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***Stalking is a complicated subject, and the content below is only a summary of some key information.  For a more thorough treatment, please be sure to see the resources listed at the bottom of this page or talk to a MayDay advocate.


What is stalking?


According to the U.S. Department of Justice, stalking is defined as "a pattern of repeated and unwanted attention, harassment, contact, or any other course of conduct directed at a specific person that would cause a reasonable person to feel fear."  


*Stalking behavior can include

  • Repeated, unwanted, intrusive, and frightening communications, by phone, mail, and/or email

  • Following or laying in wait for a victim at places victims tend to frequently visit, including home, school, or work

  • Making direct or indirect threats to harm the victim or the victim's children and family, friends, pets, and even co-workers

  • Damaging or threatening to damage a victim's property

  • Harassing a victim through the Internet, including email, social networking sites, and other sites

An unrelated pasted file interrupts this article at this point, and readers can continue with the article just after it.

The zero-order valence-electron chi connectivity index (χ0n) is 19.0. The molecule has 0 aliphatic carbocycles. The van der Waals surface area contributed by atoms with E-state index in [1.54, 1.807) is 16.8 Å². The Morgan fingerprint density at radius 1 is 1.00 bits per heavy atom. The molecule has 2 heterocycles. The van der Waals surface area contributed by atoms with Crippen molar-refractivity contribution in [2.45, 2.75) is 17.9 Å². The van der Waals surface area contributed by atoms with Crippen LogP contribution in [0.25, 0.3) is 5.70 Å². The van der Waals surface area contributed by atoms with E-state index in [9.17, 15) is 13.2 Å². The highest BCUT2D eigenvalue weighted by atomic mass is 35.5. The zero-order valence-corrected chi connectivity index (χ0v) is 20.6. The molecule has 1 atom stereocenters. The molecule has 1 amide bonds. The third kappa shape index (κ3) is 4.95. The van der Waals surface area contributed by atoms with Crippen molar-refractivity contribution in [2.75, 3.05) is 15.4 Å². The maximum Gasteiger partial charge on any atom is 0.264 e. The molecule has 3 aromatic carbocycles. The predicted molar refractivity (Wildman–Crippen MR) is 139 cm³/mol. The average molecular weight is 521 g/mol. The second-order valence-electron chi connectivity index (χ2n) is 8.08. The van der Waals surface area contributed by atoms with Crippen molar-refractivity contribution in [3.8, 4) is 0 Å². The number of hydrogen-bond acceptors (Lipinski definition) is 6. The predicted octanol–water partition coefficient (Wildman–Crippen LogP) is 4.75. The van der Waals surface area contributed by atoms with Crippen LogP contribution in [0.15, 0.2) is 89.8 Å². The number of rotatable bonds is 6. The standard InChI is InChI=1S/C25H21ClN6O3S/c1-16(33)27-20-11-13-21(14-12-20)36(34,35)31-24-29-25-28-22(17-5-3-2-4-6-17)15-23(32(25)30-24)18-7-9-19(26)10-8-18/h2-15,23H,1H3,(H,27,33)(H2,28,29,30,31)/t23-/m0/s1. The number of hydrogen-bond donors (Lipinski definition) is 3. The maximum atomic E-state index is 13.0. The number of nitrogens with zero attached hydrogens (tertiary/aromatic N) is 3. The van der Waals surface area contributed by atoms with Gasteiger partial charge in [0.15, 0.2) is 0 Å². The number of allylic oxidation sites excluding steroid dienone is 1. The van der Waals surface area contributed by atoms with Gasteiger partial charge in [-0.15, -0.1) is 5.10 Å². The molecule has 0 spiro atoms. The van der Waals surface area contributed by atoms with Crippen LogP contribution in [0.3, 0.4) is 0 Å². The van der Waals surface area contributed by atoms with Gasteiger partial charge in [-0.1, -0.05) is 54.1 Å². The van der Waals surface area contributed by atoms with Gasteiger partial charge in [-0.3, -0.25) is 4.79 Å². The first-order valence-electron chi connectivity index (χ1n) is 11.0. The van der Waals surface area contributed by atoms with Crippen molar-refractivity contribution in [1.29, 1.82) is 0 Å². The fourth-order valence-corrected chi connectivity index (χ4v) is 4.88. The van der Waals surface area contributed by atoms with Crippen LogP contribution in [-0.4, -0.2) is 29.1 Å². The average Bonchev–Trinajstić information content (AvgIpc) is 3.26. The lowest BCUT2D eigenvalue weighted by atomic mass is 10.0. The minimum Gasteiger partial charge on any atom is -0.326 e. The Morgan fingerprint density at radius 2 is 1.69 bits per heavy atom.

Facts about stalking 


An estimated 7.5 million people are stalked each year in the United States.


Stalking is associated with violent crimes; 76% of women killed by their intimate partners were stalked by them.


Stalking can occur in a relationship, after a relationship, or in the absence of a relationship.  


*What to do if you are being stalked


Keep a log of stalking incidents.

Keep personal contact information private (phone numbers, email, address, etc.).

Get a post office box rather than having mail deleivered to your home.

Get a stalking restraining order.

Screen telephone calls.

Inform friends, family, and neighbors, that you are being stalked. Show them a picture of the stalker if you have one.

Call 911 if you are in immediate danger.


MayDay can help victims with a variety of responses to stalking, such as documentation, safety planning and requesting a restraining order.




*Information obtained from Safe Horizon website


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